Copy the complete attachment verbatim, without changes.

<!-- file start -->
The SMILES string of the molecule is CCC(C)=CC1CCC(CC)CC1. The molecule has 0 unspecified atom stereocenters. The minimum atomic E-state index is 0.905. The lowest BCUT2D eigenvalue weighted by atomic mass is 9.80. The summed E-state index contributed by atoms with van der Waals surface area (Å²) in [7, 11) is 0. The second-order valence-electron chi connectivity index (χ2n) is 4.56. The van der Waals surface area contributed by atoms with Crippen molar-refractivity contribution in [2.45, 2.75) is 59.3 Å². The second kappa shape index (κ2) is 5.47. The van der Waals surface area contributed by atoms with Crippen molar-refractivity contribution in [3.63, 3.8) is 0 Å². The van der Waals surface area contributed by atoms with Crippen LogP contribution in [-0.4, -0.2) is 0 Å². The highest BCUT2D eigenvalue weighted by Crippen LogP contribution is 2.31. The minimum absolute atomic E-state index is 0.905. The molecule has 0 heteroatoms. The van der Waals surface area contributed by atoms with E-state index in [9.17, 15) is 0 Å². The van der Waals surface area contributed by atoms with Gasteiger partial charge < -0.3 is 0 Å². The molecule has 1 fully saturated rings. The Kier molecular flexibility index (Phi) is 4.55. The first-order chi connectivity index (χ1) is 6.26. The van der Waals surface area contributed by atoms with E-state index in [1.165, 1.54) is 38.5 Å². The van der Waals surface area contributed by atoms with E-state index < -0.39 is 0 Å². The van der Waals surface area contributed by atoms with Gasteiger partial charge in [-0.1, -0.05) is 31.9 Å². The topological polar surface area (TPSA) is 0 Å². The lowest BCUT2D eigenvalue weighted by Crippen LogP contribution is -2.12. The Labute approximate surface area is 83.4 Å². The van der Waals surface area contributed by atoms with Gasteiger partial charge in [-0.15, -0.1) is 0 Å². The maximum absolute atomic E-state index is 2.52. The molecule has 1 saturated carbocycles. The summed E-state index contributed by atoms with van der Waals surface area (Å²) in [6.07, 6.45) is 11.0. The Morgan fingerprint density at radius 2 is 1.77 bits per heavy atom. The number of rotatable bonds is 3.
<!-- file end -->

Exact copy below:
The SMILES string of the molecule is CCC(C)=CC1CCC(CC)CC1. The molecule has 0 unspecified atom stereocenters. The minimum atomic E-state index is 0.905. The lowest BCUT2D eigenvalue weighted by atomic mass is 9.80. The summed E-state index contributed by atoms with van der Waals surface area (Å²) in [7, 11) is 0. The second-order valence-electron chi connectivity index (χ2n) is 4.56. The van der Waals surface area contributed by atoms with Crippen molar-refractivity contribution in [2.45, 2.75) is 59.3 Å². The second kappa shape index (κ2) is 5.47. The van der Waals surface area contributed by atoms with Crippen molar-refractivity contribution in [3.63, 3.8) is 0 Å². The van der Waals surface area contributed by atoms with Crippen LogP contribution in [-0.4, -0.2) is 0 Å². The highest BCUT2D eigenvalue weighted by Crippen LogP contribution is 2.31. The minimum absolute atomic E-state index is 0.905. The molecule has 0 heteroatoms. The van der Waals surface area contributed by atoms with E-state index in [9.17, 15) is 0 Å². The van der Waals surface area contributed by atoms with Gasteiger partial charge < -0.3 is 0 Å². The molecule has 1 fully saturated rings. The Kier molecular flexibility index (Phi) is 4.55. The first-order chi connectivity index (χ1) is 6.26. The van der Waals surface area contributed by atoms with E-state index in [1.165, 1.54) is 38.5 Å². The van der Waals surface area contributed by atoms with E-state index < -0.39 is 0 Å². The van der Waals surface area contributed by atoms with Gasteiger partial charge in [-0.1, -0.05) is 31.9 Å². The topological polar surface area (TPSA) is 0 Å². The lowest BCUT2D eigenvalue weighted by Crippen LogP contribution is -2.12. The Labute approximate surface area is 83.4 Å². The van der Waals surface area contributed by atoms with Gasteiger partial charge in [-0.15, -0.1) is 0 Å². The maximum absolute atomic E-state index is 2.52. The molecule has 1 saturated carbocycles. The summed E-state index contributed by atoms with van der Waals surface area (Å²) in [6.07, 6.45) is 11.0. The Morgan fingerprint density at radius 2 is 1.77 bits per heavy atom. The number of rotatable bonds is 3.